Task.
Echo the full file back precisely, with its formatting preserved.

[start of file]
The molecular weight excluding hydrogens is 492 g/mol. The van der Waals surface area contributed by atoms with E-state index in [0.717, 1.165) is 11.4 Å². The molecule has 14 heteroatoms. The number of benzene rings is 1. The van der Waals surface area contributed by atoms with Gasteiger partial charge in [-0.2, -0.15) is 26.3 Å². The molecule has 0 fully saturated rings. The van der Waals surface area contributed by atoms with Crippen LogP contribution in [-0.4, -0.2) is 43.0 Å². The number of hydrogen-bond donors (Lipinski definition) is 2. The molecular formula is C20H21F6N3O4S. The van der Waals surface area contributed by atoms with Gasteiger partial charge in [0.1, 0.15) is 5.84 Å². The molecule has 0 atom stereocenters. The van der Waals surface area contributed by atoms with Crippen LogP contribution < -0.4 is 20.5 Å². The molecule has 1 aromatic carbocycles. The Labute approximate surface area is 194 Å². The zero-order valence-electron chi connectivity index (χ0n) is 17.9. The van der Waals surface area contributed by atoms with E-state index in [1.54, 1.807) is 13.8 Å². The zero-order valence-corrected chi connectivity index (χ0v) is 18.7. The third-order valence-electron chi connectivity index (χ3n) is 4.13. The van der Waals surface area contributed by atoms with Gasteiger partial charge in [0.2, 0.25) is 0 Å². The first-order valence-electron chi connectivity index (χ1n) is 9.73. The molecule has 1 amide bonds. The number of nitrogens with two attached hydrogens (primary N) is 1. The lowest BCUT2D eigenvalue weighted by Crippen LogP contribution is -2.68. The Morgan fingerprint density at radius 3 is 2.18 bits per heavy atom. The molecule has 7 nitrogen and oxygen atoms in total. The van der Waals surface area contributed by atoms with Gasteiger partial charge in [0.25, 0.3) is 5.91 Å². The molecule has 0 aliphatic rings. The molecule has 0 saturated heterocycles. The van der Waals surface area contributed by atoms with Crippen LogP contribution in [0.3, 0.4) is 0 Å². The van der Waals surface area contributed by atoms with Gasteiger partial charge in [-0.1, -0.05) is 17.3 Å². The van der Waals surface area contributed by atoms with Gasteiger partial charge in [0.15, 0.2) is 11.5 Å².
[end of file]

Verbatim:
The molecular weight excluding hydrogens is 492 g/mol. The van der Waals surface area contributed by atoms with E-state index in [0.717, 1.165) is 11.4 Å². The molecule has 14 heteroatoms. The number of benzene rings is 1. The van der Waals surface area contributed by atoms with Gasteiger partial charge in [-0.2, -0.15) is 26.3 Å². The molecule has 0 fully saturated rings. The van der Waals surface area contributed by atoms with Crippen LogP contribution in [-0.4, -0.2) is 43.0 Å². The number of hydrogen-bond donors (Lipinski definition) is 2. The molecular formula is C20H21F6N3O4S. The van der Waals surface area contributed by atoms with Gasteiger partial charge in [0.1, 0.15) is 5.84 Å². The molecule has 0 atom stereocenters. The van der Waals surface area contributed by atoms with Crippen LogP contribution < -0.4 is 20.5 Å². The molecule has 1 aromatic carbocycles. The Labute approximate surface area is 194 Å². The zero-order valence-electron chi connectivity index (χ0n) is 17.9. The van der Waals surface area contributed by atoms with E-state index in [1.54, 1.807) is 13.8 Å². The zero-order valence-corrected chi connectivity index (χ0v) is 18.7. The third-order valence-electron chi connectivity index (χ3n) is 4.13. The van der Waals surface area contributed by atoms with Gasteiger partial charge in [0.2, 0.25) is 0 Å². The first-order valence-electron chi connectivity index (χ1n) is 9.73. The molecule has 1 amide bonds. The number of nitrogens with two attached hydrogens (primary N) is 1. The lowest BCUT2D eigenvalue weighted by Crippen LogP contribution is -2.68. The Morgan fingerprint density at radius 3 is 2.18 bits per heavy atom. The molecule has 7 nitrogen and oxygen atoms in total. The van der Waals surface area contributed by atoms with Gasteiger partial charge in [0.25, 0.3) is 5.91 Å². The molecule has 0 aliphatic rings. The molecule has 0 saturated heterocycles. The van der Waals surface area contributed by atoms with Crippen LogP contribution in [0.3, 0.4) is 0 Å². The van der Waals surface area contributed by atoms with Gasteiger partial charge in [-0.1, -0.05) is 17.3 Å². The van der Waals surface area contributed by atoms with Gasteiger partial charge in [0.15, 0.2) is 11.5 Å².